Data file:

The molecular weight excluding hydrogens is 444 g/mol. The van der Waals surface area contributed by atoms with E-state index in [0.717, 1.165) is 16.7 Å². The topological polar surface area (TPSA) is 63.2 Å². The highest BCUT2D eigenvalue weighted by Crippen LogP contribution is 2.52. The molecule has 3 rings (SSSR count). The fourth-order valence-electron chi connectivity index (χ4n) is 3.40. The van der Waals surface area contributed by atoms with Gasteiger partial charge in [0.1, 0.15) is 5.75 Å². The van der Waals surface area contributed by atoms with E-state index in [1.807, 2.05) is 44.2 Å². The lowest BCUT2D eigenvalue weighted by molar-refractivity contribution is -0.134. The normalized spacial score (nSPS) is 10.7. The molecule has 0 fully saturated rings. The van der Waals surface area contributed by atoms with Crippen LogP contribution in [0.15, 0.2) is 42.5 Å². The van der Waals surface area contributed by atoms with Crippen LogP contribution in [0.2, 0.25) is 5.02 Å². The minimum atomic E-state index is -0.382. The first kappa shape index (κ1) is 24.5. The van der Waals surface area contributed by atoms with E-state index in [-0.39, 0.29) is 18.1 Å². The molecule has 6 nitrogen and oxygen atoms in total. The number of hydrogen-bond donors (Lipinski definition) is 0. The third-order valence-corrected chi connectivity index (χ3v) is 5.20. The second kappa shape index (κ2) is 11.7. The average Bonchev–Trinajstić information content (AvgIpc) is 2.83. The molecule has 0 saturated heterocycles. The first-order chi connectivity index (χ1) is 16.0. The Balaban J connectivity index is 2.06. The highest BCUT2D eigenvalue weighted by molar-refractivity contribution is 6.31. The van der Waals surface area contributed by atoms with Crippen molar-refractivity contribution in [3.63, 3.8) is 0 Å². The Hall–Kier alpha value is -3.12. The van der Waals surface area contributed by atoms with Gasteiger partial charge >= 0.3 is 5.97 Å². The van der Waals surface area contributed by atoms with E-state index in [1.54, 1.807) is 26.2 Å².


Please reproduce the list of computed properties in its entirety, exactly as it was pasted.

The molecular weight excluding hydrogens is 444 g/mol. The van der Waals surface area contributed by atoms with E-state index in [0.717, 1.165) is 16.7 Å². The topological polar surface area (TPSA) is 63.2 Å². The highest BCUT2D eigenvalue weighted by Crippen LogP contribution is 2.52. The molecule has 3 rings (SSSR count). The fourth-order valence-electron chi connectivity index (χ4n) is 3.40. The van der Waals surface area contributed by atoms with Gasteiger partial charge in [0.1, 0.15) is 5.75 Å². The van der Waals surface area contributed by atoms with E-state index in [1.807, 2.05) is 44.2 Å². The lowest BCUT2D eigenvalue weighted by molar-refractivity contribution is -0.134. The normalized spacial score (nSPS) is 10.7. The molecule has 0 fully saturated rings. The van der Waals surface area contributed by atoms with Crippen LogP contribution in [0.15, 0.2) is 42.5 Å². The van der Waals surface area contributed by atoms with Crippen LogP contribution in [0.2, 0.25) is 5.02 Å². The minimum atomic E-state index is -0.382. The first kappa shape index (κ1) is 24.5. The van der Waals surface area contributed by atoms with E-state index in [-0.39, 0.29) is 18.1 Å². The molecule has 6 nitrogen and oxygen atoms in total. The number of hydrogen-bond donors (Lipinski definition) is 0. The third-order valence-corrected chi connectivity index (χ3v) is 5.20. The second kappa shape index (κ2) is 11.7. The average Bonchev–Trinajstić information content (AvgIpc) is 2.83. The molecule has 0 saturated heterocycles. The first-order chi connectivity index (χ1) is 16.0. The Balaban J connectivity index is 2.06. The highest BCUT2D eigenvalue weighted by molar-refractivity contribution is 6.31. The van der Waals surface area contributed by atoms with Crippen molar-refractivity contribution in [3.63, 3.8) is 0 Å². The Hall–Kier alpha value is -3.12. The van der Waals surface area contributed by atoms with Gasteiger partial charge >= 0.3 is 5.97 Å². The van der Waals surface area contributed by atoms with E-state index in [1.54, 1.807) is 26.2 Å².